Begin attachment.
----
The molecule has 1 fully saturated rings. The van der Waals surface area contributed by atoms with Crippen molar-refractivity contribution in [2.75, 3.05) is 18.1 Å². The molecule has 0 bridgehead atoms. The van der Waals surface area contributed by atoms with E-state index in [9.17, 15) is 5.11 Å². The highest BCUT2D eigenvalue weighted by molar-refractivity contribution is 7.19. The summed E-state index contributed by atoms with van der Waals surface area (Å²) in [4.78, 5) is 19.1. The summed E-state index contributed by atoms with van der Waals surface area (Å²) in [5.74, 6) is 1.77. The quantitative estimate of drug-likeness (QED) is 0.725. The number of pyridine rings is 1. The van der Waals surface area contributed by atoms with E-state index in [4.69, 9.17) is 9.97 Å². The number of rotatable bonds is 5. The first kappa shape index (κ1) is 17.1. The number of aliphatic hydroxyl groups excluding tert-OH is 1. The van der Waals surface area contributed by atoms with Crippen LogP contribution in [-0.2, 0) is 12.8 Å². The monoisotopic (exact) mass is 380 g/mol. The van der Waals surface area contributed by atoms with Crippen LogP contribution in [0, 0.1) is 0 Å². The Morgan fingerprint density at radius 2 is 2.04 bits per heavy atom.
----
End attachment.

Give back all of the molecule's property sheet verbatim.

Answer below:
The molecule has 1 fully saturated rings. The van der Waals surface area contributed by atoms with Crippen molar-refractivity contribution in [2.75, 3.05) is 18.1 Å². The molecule has 0 bridgehead atoms. The van der Waals surface area contributed by atoms with E-state index in [9.17, 15) is 5.11 Å². The highest BCUT2D eigenvalue weighted by molar-refractivity contribution is 7.19. The summed E-state index contributed by atoms with van der Waals surface area (Å²) in [4.78, 5) is 19.1. The summed E-state index contributed by atoms with van der Waals surface area (Å²) in [5.74, 6) is 1.77. The quantitative estimate of drug-likeness (QED) is 0.725. The number of pyridine rings is 1. The van der Waals surface area contributed by atoms with E-state index in [4.69, 9.17) is 9.97 Å². The number of rotatable bonds is 5. The first kappa shape index (κ1) is 17.1. The number of aliphatic hydroxyl groups excluding tert-OH is 1. The van der Waals surface area contributed by atoms with Crippen LogP contribution in [-0.2, 0) is 12.8 Å². The monoisotopic (exact) mass is 380 g/mol. The van der Waals surface area contributed by atoms with Crippen LogP contribution in [0, 0.1) is 0 Å². The Morgan fingerprint density at radius 2 is 2.04 bits per heavy atom.